California braces for record-setting heatwave, more fires

People flock to the beach in Venice Beach, California to escape the heat wave on September 4, 2020. (AFP / Robyn Beck)
Short Url
Updated 05 September 2020

California braces for record-setting heatwave, more fires

  • Death Valley — located near California's border with Nevada — recording a high of 130 degrees F (54.4 C), one of the hottest

LOS ANGELES: California is bracing for record-breaking temperatures and dangerous fire weather conditions this Labor Day weekend, with the National Weather Service urging people to limit outdoor activity and to stay hydrated.
“Saturday and Sunday will be about 20 to 30 degrees above normal across the entire area,” Frank Fisher, a NWS meteorologist for the southern part of the state, told AFP.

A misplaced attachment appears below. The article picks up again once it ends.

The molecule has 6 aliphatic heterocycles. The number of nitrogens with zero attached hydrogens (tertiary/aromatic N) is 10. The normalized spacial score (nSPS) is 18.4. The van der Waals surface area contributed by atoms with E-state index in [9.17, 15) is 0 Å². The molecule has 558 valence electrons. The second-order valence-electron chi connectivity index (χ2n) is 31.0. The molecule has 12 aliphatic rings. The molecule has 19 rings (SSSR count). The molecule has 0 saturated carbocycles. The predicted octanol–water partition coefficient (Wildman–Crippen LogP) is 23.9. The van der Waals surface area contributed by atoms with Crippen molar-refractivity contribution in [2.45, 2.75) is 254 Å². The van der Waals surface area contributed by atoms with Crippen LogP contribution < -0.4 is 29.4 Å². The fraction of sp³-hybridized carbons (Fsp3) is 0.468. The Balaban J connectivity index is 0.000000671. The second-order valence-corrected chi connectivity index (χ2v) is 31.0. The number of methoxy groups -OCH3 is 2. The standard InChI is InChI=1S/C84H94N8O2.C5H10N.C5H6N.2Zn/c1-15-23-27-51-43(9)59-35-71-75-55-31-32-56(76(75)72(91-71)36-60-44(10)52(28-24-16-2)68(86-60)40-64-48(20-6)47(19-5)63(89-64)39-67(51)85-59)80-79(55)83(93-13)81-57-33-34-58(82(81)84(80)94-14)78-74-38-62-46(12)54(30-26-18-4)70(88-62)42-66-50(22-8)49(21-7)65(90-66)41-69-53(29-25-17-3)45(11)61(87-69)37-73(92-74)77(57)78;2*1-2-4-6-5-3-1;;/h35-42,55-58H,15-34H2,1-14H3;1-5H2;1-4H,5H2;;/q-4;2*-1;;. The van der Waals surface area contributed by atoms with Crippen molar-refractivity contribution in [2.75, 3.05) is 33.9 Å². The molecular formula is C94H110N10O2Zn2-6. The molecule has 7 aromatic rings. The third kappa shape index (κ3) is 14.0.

“By Monday, we should be 10 to 20 degrees above normal ... but still very warm and dangerous outside,” he added.
Fisher said temperatures are expected to peak to 108 degrees Fahrenheit (42.2 Celsius) in the Los Angeles area on Sunday and to 118 Fahrenheit (47.8 Celsius) further inland in Woodland Hills.
Excessive heat warnings through the holiday weekend and possibly beyond have also been issued in other western states including Arizona and Nevada.
The warm temperatures in California come as the state is recovering from another heat wave in mid-August and devastating wildfires that have burned some 1.5 million acres in the last three weeks.
That heat wave also set records, with Death Valley — located near the border with Nevada — recording a high of 130 degrees, one of the hottest temperatures ever measured on Earth with modern instruments.
Weather forecasters said red flag warnings indicating the potential for dangerous fire conditions had been issued in many parts of California for the weekend, notably in the Santa Barbara mountains, north of Los Angeles.